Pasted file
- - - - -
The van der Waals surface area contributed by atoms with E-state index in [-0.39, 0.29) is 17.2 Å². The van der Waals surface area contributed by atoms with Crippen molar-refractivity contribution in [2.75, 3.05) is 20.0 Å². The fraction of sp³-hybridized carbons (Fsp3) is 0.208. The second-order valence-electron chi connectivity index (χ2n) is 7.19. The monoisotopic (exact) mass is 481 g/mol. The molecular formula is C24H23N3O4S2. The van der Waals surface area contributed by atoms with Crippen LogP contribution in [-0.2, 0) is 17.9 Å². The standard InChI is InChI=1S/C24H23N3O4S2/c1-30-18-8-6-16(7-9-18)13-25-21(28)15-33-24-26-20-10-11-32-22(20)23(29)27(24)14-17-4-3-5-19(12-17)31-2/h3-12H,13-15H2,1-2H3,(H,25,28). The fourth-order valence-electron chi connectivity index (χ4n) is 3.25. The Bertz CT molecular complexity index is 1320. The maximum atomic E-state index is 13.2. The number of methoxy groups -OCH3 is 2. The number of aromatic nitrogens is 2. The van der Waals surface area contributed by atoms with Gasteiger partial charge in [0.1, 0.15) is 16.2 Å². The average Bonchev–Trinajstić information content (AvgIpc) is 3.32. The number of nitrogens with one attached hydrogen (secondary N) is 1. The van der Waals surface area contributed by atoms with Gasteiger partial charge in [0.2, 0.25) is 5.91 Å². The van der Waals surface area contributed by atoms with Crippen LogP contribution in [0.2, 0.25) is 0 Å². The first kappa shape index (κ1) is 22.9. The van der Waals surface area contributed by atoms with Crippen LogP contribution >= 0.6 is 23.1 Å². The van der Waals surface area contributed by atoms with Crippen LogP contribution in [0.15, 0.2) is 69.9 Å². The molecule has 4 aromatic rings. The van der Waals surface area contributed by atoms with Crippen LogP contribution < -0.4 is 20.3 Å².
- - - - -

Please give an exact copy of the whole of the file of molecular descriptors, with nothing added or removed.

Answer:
The van der Waals surface area contributed by atoms with E-state index in [-0.39, 0.29) is 17.2 Å². The van der Waals surface area contributed by atoms with Crippen molar-refractivity contribution in [2.75, 3.05) is 20.0 Å². The fraction of sp³-hybridized carbons (Fsp3) is 0.208. The second-order valence-electron chi connectivity index (χ2n) is 7.19. The monoisotopic (exact) mass is 481 g/mol. The molecular formula is C24H23N3O4S2. The van der Waals surface area contributed by atoms with Crippen LogP contribution in [-0.2, 0) is 17.9 Å². The standard InChI is InChI=1S/C24H23N3O4S2/c1-30-18-8-6-16(7-9-18)13-25-21(28)15-33-24-26-20-10-11-32-22(20)23(29)27(24)14-17-4-3-5-19(12-17)31-2/h3-12H,13-15H2,1-2H3,(H,25,28). The fourth-order valence-electron chi connectivity index (χ4n) is 3.25. The Bertz CT molecular complexity index is 1320. The maximum atomic E-state index is 13.2. The number of methoxy groups -OCH3 is 2. The number of aromatic nitrogens is 2. The van der Waals surface area contributed by atoms with Gasteiger partial charge in [0.1, 0.15) is 16.2 Å². The average Bonchev–Trinajstić information content (AvgIpc) is 3.32. The number of nitrogens with one attached hydrogen (secondary N) is 1. The van der Waals surface area contributed by atoms with Gasteiger partial charge in [0.2, 0.25) is 5.91 Å². The van der Waals surface area contributed by atoms with Crippen LogP contribution in [0.2, 0.25) is 0 Å². The first kappa shape index (κ1) is 22.9. The van der Waals surface area contributed by atoms with Crippen LogP contribution >= 0.6 is 23.1 Å². The van der Waals surface area contributed by atoms with Crippen LogP contribution in [0.15, 0.2) is 69.9 Å². The molecule has 4 aromatic rings. The van der Waals surface area contributed by atoms with Crippen LogP contribution < -0.4 is 20.3 Å².